Suppose we get Republicans to introduce a competing bill or offer an amendment to the Democrats’ bill. The proposal would clearly serve the legitimate objective of bringing ghost guns into a regulated framework.

There will likely be at least a few Democrats who need to cover their gun-owning voter flank (think Manchin, Tester, Sinema, etc.). They will be tempted — maybe even forced — to abandon the Democrats’ version of the bill and join with the Republican alternative.

Once the gun-controllers realize that they can’t have what they want and can only get what won’t really serve their objective, the enthusiasm for any ghost gun bill may die. Or so we hope.

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  1. From the article:

    “We can and will comply with “reasonable” regulatory measures…”

    Umm, no we won’t. One man’s “reasonable” regulation is another man’s infringement.

    • ^This man gets it. Don’t take a step back because it might just be the beginning.

    • I stopped reading at that point. The author implies we can negotiate and compromise but that requires both sides to give a little. The anti-gun contingent doesn’t want compromise they want capitulation.

    • You do and already have. We all have. That’s the reality MarkPA is talking about.

      Will you (we) in the future? As much as I’d like to say no, all signs point to yes.

      It’s easy to say “I will not comply, full stop,” but if the alternative to compliance is losing everything, just about everyone will go along. Maybe rebel just a little bit in the loopholes, where it’s safe. Nobody wants to be the only one sticking out as a target for the schutzstaffel. No sane man wants to burn it all down when “it” includes your home and children.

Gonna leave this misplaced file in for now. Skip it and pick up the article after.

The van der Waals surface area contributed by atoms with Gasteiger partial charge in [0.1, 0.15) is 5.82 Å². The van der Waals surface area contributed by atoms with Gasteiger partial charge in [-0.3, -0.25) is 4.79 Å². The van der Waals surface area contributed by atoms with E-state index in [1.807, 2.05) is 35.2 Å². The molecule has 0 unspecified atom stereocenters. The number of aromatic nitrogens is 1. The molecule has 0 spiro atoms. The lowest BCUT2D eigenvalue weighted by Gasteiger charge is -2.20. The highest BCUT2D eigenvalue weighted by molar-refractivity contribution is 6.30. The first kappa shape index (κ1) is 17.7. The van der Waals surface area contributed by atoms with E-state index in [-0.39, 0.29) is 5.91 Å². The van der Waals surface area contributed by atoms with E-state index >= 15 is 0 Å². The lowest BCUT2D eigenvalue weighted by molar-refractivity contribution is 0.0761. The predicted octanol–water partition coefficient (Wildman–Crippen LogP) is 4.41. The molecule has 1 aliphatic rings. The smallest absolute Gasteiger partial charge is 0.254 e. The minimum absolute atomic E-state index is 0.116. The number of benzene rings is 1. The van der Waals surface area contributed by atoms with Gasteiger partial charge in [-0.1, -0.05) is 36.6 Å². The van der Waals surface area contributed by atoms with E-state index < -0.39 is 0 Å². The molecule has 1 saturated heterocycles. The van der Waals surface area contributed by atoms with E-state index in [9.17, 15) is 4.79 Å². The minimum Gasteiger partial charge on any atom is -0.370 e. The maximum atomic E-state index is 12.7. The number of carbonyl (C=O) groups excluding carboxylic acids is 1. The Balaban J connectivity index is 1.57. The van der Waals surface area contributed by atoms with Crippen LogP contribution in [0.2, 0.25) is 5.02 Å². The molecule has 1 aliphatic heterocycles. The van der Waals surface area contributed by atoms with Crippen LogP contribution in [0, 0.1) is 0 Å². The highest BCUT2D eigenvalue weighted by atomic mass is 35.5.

So the question then becomes not only what your personal tripwire is or whether enough people share it, but whether it exists at all in this society. Solzhenitsyn’s burning “what if…” in the prison camp has no easy answer.

      • I appreciate what you’re saying, Ing, but the reality is no, I have not accepted any of the current infringements established over us.

        Of all my guns, not a single one is registered, and all for legally valid reasons (even here in CA) such as inheritance or home-build before those so-called “loopholes” were closed. So everything I own was acquired by means that were legal at the time of acquisition. Granted, the laws have changed many times over the years, so anything I own that is now “gray area” in 2021 remains in the safe, except when I take them out to the desert every once in a while. I will not ever register them.

        • I should clarify, upon re-reading what I just wrote above.

          Several of my guns *were* legal in the past, but no longer are, and I’m technically supposed to either register or alter them ex post facto to comply with today’s dictates ushered from Sacramento’s ivory tower. I refuse to do so. They are my property, and I will not comply.